Saturday, May 11, 2013

April Gig Roundup

April brought a deluge of unmissable shows to town. There’s no way I could review them all in full, but here are some notes on what I saw last month.

Clutch with Orange Goblin, April 3 at the Commodore Ballroom
I honestly wasn’t that familiar with Orange Goblin, despite having read about them for years. They turned out to be a rowdy lot, riling up the crowd with their Motörhead-calibre attack. Clutch had it pretty easy after that. Vancouver sure loves them. They played a punchy set very much in the vein of Earth Rocker. That jam band they’d been transforming into was nowhere to be seen this night.

Black Wizard with War Baby and Astrakhan, April 5 at the Interurban Gallery
Two things I learned, or had confirmed, watching my buddy Kyle Harcott DJ this show. One, old records sound the best. The tone coming off that copy of Killer was amazing. Two, people will come up and high five you when you play Sabbath. All the bands were amazing at this show. Black Wizard are getting to be too big a band for the Interurban. Which is good; they should be huge. When they played “Jesus,” people went insane.

Nick Cave and the Bad Seeds, April 6 at the Vogue Theatre
I finally got to see Nick Cave, and it was worth the wait. The band was flawless (and loud!) and the set list could not be quibbled with. What I did find interesting as a first-timer was that Cave played exclusively to the first three rows of people—those who were within his physical reach. Apart from acknowledging the balcony once or twice, he didn’t exactly bring the whole room together, or transform the theatre into an intimate space. Still, Nick Cave. Phwoar.

Yob, April 6 at the Interurban Gallery
After Nick Cave, I dashed across to the DTES in time to catch Yob’s entire set. I could not have a better life. Trying to describe Yob at the Interurban and do it justice would be impossible. If you know Yob, you know the deal—they really were crushing and transcendent. They played a big chunk of Atma and a sick, gilding-the-lily encore of “Quantum Mystic.” Mike Scheidt is one of the best guitarists I have ever seen. I’m glad I had almost two weeks to recover from that night.

La Chinga with No Sinner, Three Wolf Moon and Harma White, April 19 at the Rickshaw Theatre
This was La Chinga’s album release show (and what an album it is). No Sinner drew the biggest crowd. Three Wolf Moon are always a pleasure to see/hear. I just saw enough of Harma White to realize I was foolish for missing most of their set.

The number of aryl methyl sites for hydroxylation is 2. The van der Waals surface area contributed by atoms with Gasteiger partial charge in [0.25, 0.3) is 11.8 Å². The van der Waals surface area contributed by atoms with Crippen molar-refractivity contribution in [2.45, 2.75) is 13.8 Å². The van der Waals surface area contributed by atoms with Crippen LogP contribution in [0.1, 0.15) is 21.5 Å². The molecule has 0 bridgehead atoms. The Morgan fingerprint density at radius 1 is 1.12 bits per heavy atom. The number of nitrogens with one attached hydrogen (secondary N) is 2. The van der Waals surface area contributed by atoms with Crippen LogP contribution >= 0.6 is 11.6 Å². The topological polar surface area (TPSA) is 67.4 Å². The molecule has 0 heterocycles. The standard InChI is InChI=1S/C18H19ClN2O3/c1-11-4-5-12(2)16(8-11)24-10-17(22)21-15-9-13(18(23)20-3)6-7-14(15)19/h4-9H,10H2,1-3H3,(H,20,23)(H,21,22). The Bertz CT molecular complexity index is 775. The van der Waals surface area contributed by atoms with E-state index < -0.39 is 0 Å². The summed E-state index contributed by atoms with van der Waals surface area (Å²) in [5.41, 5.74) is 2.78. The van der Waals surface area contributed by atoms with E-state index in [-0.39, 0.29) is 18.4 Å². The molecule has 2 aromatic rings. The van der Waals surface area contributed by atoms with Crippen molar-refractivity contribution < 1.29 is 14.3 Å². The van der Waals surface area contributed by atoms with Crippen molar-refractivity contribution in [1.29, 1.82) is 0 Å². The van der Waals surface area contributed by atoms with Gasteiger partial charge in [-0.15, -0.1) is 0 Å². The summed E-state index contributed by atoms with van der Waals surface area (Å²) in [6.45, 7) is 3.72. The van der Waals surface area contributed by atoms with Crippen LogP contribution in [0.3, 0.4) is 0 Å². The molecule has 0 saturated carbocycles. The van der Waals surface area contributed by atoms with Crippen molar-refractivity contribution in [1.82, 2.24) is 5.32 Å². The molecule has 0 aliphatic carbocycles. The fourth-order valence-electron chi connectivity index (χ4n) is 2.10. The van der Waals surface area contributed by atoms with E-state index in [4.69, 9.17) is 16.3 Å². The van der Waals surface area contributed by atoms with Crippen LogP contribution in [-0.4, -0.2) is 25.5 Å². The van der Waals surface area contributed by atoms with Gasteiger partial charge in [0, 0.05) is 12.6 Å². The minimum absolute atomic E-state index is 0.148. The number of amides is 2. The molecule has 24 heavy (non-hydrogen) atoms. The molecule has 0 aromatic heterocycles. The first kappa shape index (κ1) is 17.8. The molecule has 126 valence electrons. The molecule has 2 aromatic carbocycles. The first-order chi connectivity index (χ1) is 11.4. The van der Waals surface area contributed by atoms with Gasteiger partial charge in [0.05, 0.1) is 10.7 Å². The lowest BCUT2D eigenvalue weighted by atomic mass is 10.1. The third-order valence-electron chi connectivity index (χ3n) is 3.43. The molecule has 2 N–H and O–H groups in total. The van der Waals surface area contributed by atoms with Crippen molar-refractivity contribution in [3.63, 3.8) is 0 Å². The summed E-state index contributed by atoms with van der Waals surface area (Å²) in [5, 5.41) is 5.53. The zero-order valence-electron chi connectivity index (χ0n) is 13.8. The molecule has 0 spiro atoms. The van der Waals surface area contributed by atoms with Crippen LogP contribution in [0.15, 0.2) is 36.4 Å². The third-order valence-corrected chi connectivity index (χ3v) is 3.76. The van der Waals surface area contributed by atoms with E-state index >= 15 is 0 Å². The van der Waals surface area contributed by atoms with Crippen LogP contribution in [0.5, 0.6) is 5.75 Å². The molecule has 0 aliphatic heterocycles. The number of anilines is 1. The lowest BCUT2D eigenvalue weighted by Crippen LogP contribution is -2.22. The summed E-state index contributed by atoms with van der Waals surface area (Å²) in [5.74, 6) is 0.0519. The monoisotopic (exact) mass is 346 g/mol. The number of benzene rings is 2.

Subrosa with Eight Bells, Astrakhan and Dungeons, April 20 at the Astoria
The two local openers played on the Astoria floor. The consistently impressive Astrakhan are really pushing themselves with their epic songs. They’re reminding me of a certain other local band who’ve broken internationally this year. Portland trio Eight Bells made superb use of effects to enhance their alternately blackened and cosmic compositions. Guitarist Melynda Jackson looked so anxious up there, like it was all going to collapse at any moment; I was rooting for them. Subrosa were unexpectedly brutal in a live setting. With twin violins squalling away and guitar/bass/drums pounding with full force, it was a bulldozer of sound. This gig had an enjoyable “no-goofs” vibe. Ted was there, too, and he took some incredible pictures.

Absu with Auroch, Terrifier, and Xul, April 24 at the Biltmore Cabaret
Wow, Absu actually played the Biltmore. I caught most of Xul’s set and thought they were solid. Terrifier’s speed/thrash attack really impressed me. The always-deadly Auroch were a quartet for this gig, with Shawn from Mitochondrion on bass. The floor filled up for Absu, thus I could barely see them. I eventually found one spot where I could see Proscriptor at work, headset mic and all. Quite the masterclass.

Device with The Twitch, April 26 at the Princeton Pub
Device drummer Kyle Harcott might humbly scoff at his band’s inclusion on this list, but I was really looking forward to this show. Device represent an alternate universe where my own weekend band learns to play its own songs properly, gets a singer, and plays gigs. Good on them for getting out there and doing it. Their original material is way cool meat-and-potatoes metal (or bacon-and-eggs metal, if you prefer Metal For Breakfast), free from trends and “extreme” bollocks. And they encored with “Snowblind” and “Wrathchild.” What more could I want? A raucous yet relaxing way to end an action-packed, sleep-deprived month.

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